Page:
I'm starting my story with my protagonist found (by the police), bleeding at a crime scene. When he wakes up, he has no recollection i.e. he's lost his memory. He's interrogated by two Inspectors, but as he doesn't remember anything, it's mostly a one-sided conversation with the Inspectors essentially describing the crime scene.

My Question: How can I avoid such long 'walls' of one-sided dialogue and make the description more interesting for the reader?

  • 1
    How do you plan to handle the POV within the scene?
    – wetcircuit
    Mar 12, 2018 at 12:02
  • 3
    Active crime scene and he's bleeding out and you're wondering how you're going to break up dialog? Let me say that again... Active crime scene and he's bleeding out. At that point, I'd be wondering how to fit the dialog into all the juicy storytelling going on!
    – corsiKa
    Mar 12, 2018 at 15:15
  • @wetcircuit It's from my protagonist's POV
    – Adi219
    Mar 12, 2018 at 15:54
  • 4
    Oh! Haha, I'm just picturing these two cops grilling the guy while the medics are still going to work on him. Or they're doing one of those "Oh, you want some painkillers? We got 'em right here, ya see? Now start talkin'."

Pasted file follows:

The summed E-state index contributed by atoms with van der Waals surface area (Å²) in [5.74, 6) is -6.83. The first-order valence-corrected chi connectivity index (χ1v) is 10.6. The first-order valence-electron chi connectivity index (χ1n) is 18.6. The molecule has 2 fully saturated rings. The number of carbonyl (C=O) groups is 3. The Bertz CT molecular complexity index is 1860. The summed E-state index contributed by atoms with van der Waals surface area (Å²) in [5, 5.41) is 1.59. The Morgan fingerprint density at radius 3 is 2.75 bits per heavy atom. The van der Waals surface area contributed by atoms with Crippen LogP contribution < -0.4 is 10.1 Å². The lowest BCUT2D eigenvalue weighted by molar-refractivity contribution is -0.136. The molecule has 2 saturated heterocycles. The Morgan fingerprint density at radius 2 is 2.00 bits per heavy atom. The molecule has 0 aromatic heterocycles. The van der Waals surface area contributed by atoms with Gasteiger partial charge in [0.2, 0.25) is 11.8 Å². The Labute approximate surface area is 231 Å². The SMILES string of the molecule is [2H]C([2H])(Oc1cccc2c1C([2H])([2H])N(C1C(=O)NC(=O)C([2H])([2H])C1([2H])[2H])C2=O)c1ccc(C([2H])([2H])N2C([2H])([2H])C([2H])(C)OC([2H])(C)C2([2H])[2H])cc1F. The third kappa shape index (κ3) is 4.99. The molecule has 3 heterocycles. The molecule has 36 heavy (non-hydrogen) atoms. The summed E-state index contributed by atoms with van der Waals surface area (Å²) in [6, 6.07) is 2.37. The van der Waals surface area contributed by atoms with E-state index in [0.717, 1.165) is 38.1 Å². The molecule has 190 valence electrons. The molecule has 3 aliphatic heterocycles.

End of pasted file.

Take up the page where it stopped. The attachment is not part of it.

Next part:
– corsiKa
    Mar 12, 2018 at 15:58
  • 4
    Don't take for granted that a wall of dialogue is worse than long descriptions. Dialogue can be excellent, and a novel can be made with almost all dialogue, if you want :)
    – FraEnrico
    Mar 12, 2018 at 16:24

5 Answers 5


Add setting, emotions, hesitations, frustrations, and interruptions and questions.

To me (and IMO) a wall of dialogue is typically an under-imagined scene, and it needs to be longer.

What is your character seeing of the setting?
What about in the detectives?
What does he disagree with?
Why is he so passively listening to this stuff, why isn't he interrupting and interrogating his interrogators?
Why aren't they getting frustrated and angry with him, and telling him to quit asking questions?
Why doesn't he have any difficulty imagining what they claim?
Why doesn't he fear being a suspect in some heinous crime?
Why does he trust these detectives?
Do they ever gesture? Get up? Sit down? Shift? Or are they all just disembodied talking heads?
What does their body language tell the MC?

Walls of dialogue, like every other scene in your book, need a healthy dose of conflict to remain interesting. In conversation, conflict is generally verbal and emotionally expressive, to convey disagreement, grief, confusion, withdrawal, hurt, anger, humor, sarcasm.

Even in this, you want to Show, not Tell. Telling is reciting facts, Showing is describing a character's reaction to facts, the consequence of learning this new information, how it affects them.